This week, Kathleen welcomes Eric Bailey to the podcast. Eric is the bestselling author of The Cure for Stupidity and the president of Bailey Strategic Innovation Group, one of the fastest-growing human communication consulting firms in the U.S. In part one, Eric explains why he compares himself to Forrest Gump, what inspired him to write The Cure for Stupidity, and how he approaches difficult conversations.
About Eric M. Bailey: Eric is the bestselling author of The Cure for Stupidity: Using Brain Science to Explain Irrational Behavior and President of Bailey Strategic Innovation Group, one of the fastest-growing human communication consulting firms in the United States. Eric has a diverse set of experiences that includes helping NFL All-Pro Larry Fitzgerald pet a rhinoceros, doing barrel rolls in an F-16, and chatting with LL Cool J on the campus of Harvard University.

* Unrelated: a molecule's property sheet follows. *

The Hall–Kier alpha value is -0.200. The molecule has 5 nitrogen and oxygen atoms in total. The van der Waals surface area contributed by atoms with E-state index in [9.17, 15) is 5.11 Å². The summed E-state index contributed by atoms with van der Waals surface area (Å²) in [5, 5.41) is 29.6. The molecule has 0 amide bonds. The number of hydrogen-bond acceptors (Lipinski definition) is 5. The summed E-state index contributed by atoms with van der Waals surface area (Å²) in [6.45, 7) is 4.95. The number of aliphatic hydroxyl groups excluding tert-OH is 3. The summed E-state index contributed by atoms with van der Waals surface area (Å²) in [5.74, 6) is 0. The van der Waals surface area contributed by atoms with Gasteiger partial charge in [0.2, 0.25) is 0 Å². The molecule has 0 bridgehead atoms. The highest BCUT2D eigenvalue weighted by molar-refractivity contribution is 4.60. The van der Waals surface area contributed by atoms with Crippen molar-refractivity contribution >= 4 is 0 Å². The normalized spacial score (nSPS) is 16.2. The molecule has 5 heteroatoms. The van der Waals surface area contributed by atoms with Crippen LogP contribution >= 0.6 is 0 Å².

Honored as Diversity Leader of the Year, Eric is the creator of the Principles of Human Understanding™, a leadership and communication methodology based in brain science and psychology. Eric’s unique style blends fact and emotion and finds ways to appeal to the analytical thinkers, the emotional feelers, and everyone in between. Eric has a unique ability to communicate seemingly complex concepts in practical, easy-to-comprehend ways, aiding in self-awareness and knowledge retention.
As an honoree of the prestigious 40 Under 40 award, Eric has been featured on CNN, The Wall Street Journal, Fox Soul, Huffington Post, Forbes, the Consciously Unbiased Podcast and has helped leaders and teams across the world see common problems from new and different perspectives. Eric works with Google Inc, the US Air Force, Los Angeles County, the City of St. Louis, MO, Phoenix Police Department and many more. Eric also runs a YouTube series of 2-minute executive lessons called The Walking Meeting (www.thewalkingmeeting.com).
Eric has a Master’s degree in Leadership and Organizational Psychology from Saint Louis University and is a lifetime learner of human and organizational behavior. When not working or researching, you can find Eric and his wife Jamie racing on their road bikes, being cheered on by their three children.